stated that there is an explicit provision under RERA that promoter can sell only covered car parking by charging a certain amount. Open Parking had to be handed over to society, it could not be sold in the open market.

Therefore, complainant allottees and respondent promoter were bound by the said provision.

Following Order was passed:

  • Respondent directed to pay interest to the complainants till the date of occupancy certificate.
  • Respondent promoter was entitled to claim the benefit of “moratorium period”.
  • Since the complainants want to continue in the project, they are entitled to seek interest for the delayed possession under section 18 of the RERA.
  • Respondent/Promoter directed to form a society as per the provision of Section 11(4)(e) of RERA
  • With regard to construction of additional floor, without the consent of the 2/3rd allottees, the same could not be constructed.
  • It was also directed that respondent was entitled to sell only covered car parking and no cash money be demanded from the allottees.

[Deepesh Singh v. Neelkanth Constructions, Complaint No. CC006000000089761, decided on 30-07-2020]


Advocates before the Authority:

Adv. Nilesh Garde appeared for all the complainants. Adv.Khushiram Jadhvani a/w. Adv. Manali Saraf appeared for the respondent.

Op EdsOP. ED.

In the March of 2020, the Insolvency and Bankruptcy Code, 2016[1] (Code), notified two new thresholds which significantly impacted the real estate industry. Firstly, by a notification[2], the minimum threshold of default under Section 4(1)[3] of the Code was increased from Rs 1 lakh to Rs 1 crore, keeping in mind the financial repercussions of the global pandemic. Secondly, an amendment[4] was introduced, which mandated a numerical threshold requirement for allottees of a real estate project to trigger the corporate insolvency resolution process (CIRP).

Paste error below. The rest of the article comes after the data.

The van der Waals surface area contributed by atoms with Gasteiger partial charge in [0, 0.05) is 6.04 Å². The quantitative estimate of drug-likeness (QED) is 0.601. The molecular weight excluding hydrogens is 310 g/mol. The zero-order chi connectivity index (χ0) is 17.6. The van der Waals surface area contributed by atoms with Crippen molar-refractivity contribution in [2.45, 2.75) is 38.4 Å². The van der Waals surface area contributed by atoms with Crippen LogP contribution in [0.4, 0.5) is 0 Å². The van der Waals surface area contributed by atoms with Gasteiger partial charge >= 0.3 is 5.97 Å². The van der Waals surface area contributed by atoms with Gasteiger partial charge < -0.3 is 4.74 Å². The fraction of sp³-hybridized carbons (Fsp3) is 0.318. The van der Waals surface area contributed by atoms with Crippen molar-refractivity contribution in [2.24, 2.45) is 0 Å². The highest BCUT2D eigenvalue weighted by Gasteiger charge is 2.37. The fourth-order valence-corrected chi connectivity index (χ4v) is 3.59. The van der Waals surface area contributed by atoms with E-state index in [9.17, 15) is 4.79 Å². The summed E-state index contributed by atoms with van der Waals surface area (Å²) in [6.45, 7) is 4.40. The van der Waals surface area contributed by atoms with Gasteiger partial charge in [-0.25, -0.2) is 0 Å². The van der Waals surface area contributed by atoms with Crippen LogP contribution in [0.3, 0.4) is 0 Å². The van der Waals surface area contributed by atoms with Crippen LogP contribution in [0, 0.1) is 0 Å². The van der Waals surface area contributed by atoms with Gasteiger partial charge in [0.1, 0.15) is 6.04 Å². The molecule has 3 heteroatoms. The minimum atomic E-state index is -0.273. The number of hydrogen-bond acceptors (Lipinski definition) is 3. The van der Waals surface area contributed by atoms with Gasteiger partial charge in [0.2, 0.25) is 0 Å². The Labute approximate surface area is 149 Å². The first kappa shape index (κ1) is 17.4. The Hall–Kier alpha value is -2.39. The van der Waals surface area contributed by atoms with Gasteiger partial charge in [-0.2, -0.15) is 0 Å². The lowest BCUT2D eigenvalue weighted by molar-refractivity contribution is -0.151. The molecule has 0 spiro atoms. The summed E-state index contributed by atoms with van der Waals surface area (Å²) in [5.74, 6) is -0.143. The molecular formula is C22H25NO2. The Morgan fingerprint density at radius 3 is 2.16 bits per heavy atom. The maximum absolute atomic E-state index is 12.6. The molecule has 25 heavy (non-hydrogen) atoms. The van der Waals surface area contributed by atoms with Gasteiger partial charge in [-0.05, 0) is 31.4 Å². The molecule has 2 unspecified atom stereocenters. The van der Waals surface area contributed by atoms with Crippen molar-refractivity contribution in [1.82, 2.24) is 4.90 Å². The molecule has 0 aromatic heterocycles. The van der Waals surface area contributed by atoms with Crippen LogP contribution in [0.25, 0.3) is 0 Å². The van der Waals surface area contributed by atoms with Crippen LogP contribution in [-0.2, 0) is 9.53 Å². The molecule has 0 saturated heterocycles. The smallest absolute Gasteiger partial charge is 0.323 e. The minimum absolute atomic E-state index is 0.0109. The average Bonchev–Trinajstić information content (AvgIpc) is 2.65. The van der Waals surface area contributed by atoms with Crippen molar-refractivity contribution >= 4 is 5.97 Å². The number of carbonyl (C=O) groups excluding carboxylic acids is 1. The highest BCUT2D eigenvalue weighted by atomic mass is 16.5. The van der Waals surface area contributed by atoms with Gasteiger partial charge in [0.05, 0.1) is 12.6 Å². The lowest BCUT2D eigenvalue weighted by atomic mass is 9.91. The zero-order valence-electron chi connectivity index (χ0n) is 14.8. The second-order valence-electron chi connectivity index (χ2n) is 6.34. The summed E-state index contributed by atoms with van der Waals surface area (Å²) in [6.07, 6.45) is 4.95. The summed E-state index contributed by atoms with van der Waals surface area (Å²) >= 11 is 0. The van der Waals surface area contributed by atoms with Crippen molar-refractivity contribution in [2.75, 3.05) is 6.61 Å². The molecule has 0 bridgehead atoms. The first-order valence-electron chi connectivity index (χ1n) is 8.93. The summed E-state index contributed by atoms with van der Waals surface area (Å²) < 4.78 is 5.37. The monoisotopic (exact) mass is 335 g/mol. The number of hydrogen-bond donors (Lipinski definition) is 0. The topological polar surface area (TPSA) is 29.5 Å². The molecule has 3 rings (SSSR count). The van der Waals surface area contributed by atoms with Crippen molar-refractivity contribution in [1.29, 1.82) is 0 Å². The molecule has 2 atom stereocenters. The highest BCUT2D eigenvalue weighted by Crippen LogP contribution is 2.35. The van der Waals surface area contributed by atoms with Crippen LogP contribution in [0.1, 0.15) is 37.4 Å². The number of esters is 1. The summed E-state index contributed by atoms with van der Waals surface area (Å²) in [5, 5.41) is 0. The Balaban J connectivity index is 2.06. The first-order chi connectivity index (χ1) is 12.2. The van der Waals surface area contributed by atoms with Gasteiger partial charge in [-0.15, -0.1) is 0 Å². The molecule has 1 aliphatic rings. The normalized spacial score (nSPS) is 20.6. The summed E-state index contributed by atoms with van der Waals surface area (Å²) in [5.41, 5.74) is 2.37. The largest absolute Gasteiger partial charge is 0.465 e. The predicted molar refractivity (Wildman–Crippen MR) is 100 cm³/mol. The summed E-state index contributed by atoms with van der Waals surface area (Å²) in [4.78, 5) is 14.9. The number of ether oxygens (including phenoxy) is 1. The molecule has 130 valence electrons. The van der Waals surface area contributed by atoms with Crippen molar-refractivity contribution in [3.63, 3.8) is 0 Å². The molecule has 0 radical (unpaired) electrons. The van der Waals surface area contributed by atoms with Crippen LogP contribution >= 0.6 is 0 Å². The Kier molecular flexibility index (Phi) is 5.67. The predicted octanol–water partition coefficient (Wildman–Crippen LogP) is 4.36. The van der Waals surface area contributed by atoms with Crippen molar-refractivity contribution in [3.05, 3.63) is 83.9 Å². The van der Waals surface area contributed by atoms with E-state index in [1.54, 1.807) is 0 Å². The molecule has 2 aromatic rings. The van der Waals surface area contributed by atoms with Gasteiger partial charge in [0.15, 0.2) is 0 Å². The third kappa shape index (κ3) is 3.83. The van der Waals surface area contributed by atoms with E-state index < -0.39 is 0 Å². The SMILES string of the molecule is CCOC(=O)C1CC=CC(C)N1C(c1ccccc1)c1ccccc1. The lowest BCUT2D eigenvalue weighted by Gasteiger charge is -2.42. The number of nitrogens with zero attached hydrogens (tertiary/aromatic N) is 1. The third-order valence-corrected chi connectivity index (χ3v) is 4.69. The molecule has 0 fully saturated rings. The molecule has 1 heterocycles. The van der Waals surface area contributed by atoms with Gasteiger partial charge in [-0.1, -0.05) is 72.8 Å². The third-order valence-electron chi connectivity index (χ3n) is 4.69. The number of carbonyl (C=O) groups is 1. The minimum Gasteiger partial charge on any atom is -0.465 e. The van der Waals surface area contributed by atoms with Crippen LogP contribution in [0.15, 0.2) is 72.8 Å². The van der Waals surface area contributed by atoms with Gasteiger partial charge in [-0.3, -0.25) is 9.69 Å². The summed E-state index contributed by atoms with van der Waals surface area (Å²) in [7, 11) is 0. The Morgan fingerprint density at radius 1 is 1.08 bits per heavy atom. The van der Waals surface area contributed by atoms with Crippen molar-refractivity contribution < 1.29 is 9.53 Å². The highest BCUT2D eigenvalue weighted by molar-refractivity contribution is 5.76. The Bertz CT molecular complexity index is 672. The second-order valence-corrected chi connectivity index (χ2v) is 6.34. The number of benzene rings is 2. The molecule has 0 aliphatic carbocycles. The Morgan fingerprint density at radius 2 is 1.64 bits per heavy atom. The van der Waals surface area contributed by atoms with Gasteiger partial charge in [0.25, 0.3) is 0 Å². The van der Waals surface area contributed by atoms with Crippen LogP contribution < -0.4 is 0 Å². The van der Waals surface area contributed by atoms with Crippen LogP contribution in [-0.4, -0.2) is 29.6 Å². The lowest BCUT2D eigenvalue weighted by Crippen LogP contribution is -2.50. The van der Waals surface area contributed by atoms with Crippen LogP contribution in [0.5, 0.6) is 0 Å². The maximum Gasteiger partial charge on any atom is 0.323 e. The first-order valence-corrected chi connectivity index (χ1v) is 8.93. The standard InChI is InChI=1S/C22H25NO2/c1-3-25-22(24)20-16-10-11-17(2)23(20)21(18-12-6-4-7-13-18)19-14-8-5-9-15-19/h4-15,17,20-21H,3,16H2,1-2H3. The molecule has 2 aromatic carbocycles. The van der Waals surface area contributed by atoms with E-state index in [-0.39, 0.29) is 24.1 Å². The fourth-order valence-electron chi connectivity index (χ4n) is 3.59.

Rationale behind the introduction of a numerical threshold for allottees

The Supreme Court in Pioneer Urban Land and Infrastructure Ltd. v. Union of India[5] had clarified that the sale agreement between the developer and homebuyer has a “commercial effect” of borrowing, as the money is paid in advance for temporary use, so that a flat/apartment could be given back to the homebuyer.

This essentially gave every individual allottee the status of a financial creditor, allowing them to trigger the CIRP against the promoter/developer of the real estate project in case of a default. This led to a large number of applications, frivolous or otherwise being filed in the National Company Law Tribunal (NCLT), thereby augmenting the misuse of the provisions of the Code, in turn leading to the disruption of the real estate sector.